7. Hi I have a 7 year old german shepherd she has a broken ulna and radius. Vet suggested I put her down because I was 586.00 short of the 5300.00 surgery. I am getting a second opinion this am at 11:30. I am considering amputation but would rather have it from the elbow down. Is there prosthetic devices for such an operation? I hate to take her whole leg off if there are other options. Please let me know what I can do im heartbroken and need advice thank u

    • Why are you considering a prosthetic? Far too many times we hear from people who have put there dogs through multiple, painful, expensive surgeries, only to end up proceeding with a full amputation anyway. Search the forums and you will find plenty of other stories about difficulties due to partial amputation.

      Unless there is some specific medical reason to consider a prosthetic, and you are working with a veterinary orthopedic specialist or a teaching hospital, you may find that prosthetics are not a viable option. Please know that we are not vets and every dog is different. You will find other articles and video interviews about this subject by searching this blog and the forums.

      Thanks for asking and best wishes in decisions you face. Please post in the forums for more feedback from others.

  8. I have a three legged dog who was also hit by a car. He is a Labrador, and it is his left hind leg. They had to take his whole hip joint, so a prosthetic limb is out of the question (as you said, it wouldn’t really be possible). I am looking for braces, and am having a hard time finding one for a three legged dog. I noticed on the photo of your pup that you have one on him. Can you direct me to that site, please?

    • Hi Brooke, not sure what photo of a pup with a brace your referring to since there is none above and we never used one with Jerry. You might consider checking out to see if they might be able to help. But please consult with a certified rehab vet before thinking your dog needs a brace.

  9. My blue healer’s back right leg was amputated after she was hit by a truck. The surgery was Jan. 2010. She’s doing very well as a ‘tripawd’, however, she has difficulty walking any distance and she loves going walking with me and my husband. I read that you recommend a prosthetic limb asap following surgery so I don’t know it this would be a viable option. She’s 10 years old, a little heavy (not in her favor), but otherwise in very good shape. Her leg was amputated at the ‘elbow’ so she has a good ‘stump’ and lots of skin over the amputated area. Just wondering what price range we might be looking at. I was thinking along the lines of a ‘peg-leg’ type limb to help her go walking with us and putting it away when she’s just ambling about in the yard.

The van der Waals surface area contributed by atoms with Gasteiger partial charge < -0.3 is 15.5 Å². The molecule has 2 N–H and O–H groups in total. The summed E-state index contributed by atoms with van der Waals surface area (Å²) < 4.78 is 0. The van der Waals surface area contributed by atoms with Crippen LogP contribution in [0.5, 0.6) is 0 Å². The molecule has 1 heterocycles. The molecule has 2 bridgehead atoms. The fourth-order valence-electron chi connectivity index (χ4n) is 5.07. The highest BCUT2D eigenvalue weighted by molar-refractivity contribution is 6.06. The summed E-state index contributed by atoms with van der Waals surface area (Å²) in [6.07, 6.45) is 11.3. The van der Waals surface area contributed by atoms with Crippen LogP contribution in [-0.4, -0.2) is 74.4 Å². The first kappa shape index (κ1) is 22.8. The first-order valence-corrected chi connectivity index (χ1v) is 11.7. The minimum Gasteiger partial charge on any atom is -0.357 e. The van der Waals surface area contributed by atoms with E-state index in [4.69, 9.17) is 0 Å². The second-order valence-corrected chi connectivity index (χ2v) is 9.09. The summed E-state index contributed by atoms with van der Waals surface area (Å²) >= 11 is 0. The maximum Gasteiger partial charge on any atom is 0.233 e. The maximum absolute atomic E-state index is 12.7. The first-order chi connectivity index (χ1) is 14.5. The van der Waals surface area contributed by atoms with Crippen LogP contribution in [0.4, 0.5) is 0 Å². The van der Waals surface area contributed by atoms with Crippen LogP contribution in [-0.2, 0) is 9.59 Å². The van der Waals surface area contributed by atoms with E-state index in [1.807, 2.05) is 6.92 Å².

Thanks from Texas

    • Hi Karen, thanks for writing. We’re so sorry about your pup but hoppy to hear she’s doing so well. As far as prosthetics go, like everything else about Tripawds, all dogs respond differently. While we have read news stories of many dogs getting prosthetic limbs made for them, we honestly don’t know of any who have successfully used a prosthetic on a long term basis. That doesn’t mean they’re not out there, just that we haven’t met them yet.

      My suggestion to you is: first, talk to a canine rehabilitation therapist to learn the best ways to keep your dog slim and fit so she can keep up without hurting herself. Also, keep in mind that even the healthiest Tripawds will need to curtail their activity a bit. They work really, really hard on three legs and those long distances they used to go just aren’t the best for their joint health. Please check out our recent canine rehabilitation videos for tips and more information.

      I’m so sorry, but we don’t know anything about prosthetic limb pricing other than they can be upwards of $800. There is a company in Denver called Orthopets that you may want to contact for that kind of info.

      Finally, while accommodations will need to be made for her, you could also consider purchasing a doggy stroller to assist her and enable her to go on long walks with you. I’ll bet she’ll love being pushed along in her chariot!

      Hope this helps. Keep us posted on how she’s doing OK?

  10. Wow! Thank you Meg for such an interesting post! We just recently pulled a 8 month old GSD into a rescue group I belong to. He had one paw missing and they were going to amputate his whole leg. I suggested a prosthetic but did not really have much info to give them nor did I have time to do the research, he was scheduled for surgery a couple of days after I found out about him. Well, they went ahead and took his leg and he is doing great. Its just so frustrating and it seems so sad that he had to lose his whole leg. Rescue probably could not have afforded a prosthesis for him though.

    I will definitely save this post and your name for future reference!


    BTW….Codie Rae says Three Legged Max is the cutest!